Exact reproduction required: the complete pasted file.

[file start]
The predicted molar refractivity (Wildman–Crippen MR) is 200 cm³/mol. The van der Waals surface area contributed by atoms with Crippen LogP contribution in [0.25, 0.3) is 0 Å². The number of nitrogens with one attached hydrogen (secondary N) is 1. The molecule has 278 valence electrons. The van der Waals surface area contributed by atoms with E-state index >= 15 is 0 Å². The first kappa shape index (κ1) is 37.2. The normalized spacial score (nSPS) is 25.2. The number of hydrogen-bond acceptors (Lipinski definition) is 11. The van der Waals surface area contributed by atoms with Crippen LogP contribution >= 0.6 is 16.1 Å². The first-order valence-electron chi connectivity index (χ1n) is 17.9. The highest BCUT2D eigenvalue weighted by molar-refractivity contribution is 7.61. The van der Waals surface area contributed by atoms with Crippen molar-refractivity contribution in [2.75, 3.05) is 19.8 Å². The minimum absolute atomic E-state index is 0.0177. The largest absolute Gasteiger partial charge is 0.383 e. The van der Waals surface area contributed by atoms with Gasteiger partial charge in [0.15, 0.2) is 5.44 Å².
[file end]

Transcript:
The predicted molar refractivity (Wildman–Crippen MR) is 200 cm³/mol. The van der Waals surface area contributed by atoms with Crippen LogP contribution in [0.25, 0.3) is 0 Å². The number of nitrogens with one attached hydrogen (secondary N) is 1. The molecule has 278 valence electrons. The van der Waals surface area contributed by atoms with E-state index >= 15 is 0 Å². The first kappa shape index (κ1) is 37.2. The normalized spacial score (nSPS) is 25.2. The number of hydrogen-bond acceptors (Lipinski definition) is 11. The van der Waals surface area contributed by atoms with Crippen LogP contribution >= 0.6 is 16.1 Å². The first-order valence-electron chi connectivity index (χ1n) is 17.9. The highest BCUT2D eigenvalue weighted by molar-refractivity contribution is 7.61. The van der Waals surface area contributed by atoms with Crippen molar-refractivity contribution in [2.75, 3.05) is 19.8 Å². The minimum absolute atomic E-state index is 0.0177. The largest absolute Gasteiger partial charge is 0.383 e. The van der Waals surface area contributed by atoms with Gasteiger partial charge in [0.15, 0.2) is 5.44 Å².